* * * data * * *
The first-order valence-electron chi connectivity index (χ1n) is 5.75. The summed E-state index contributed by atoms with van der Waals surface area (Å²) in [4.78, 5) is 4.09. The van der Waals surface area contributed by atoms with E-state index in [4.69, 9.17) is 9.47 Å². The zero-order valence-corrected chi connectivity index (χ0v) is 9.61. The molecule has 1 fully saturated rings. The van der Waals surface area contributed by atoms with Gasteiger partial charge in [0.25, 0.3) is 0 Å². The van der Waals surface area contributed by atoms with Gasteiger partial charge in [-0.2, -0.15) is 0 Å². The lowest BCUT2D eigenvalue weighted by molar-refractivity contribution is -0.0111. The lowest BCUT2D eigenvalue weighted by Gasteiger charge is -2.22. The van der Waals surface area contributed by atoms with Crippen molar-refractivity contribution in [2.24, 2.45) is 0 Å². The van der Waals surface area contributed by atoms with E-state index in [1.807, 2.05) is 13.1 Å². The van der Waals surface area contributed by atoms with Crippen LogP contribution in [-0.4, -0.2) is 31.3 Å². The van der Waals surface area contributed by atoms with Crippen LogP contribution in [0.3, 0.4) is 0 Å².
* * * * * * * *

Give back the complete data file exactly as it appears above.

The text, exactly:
The first-order valence-electron chi connectivity index (χ1n) is 5.75. The summed E-state index contributed by atoms with van der Waals surface area (Å²) in [4.78, 5) is 4.09. The van der Waals surface area contributed by atoms with E-state index in [4.69, 9.17) is 9.47 Å². The zero-order valence-corrected chi connectivity index (χ0v) is 9.61. The molecule has 1 fully saturated rings. The van der Waals surface area contributed by atoms with Gasteiger partial charge in [0.25, 0.3) is 0 Å². The van der Waals surface area contributed by atoms with Gasteiger partial charge in [-0.2, -0.15) is 0 Å². The lowest BCUT2D eigenvalue weighted by molar-refractivity contribution is -0.0111. The lowest BCUT2D eigenvalue weighted by Gasteiger charge is -2.22. The van der Waals surface area contributed by atoms with Crippen molar-refractivity contribution in [2.24, 2.45) is 0 Å². The van der Waals surface area contributed by atoms with E-state index in [1.807, 2.05) is 13.1 Å². The van der Waals surface area contributed by atoms with Crippen LogP contribution in [-0.4, -0.2) is 31.3 Å². The van der Waals surface area contributed by atoms with Crippen LogP contribution in [0.3, 0.4) is 0 Å².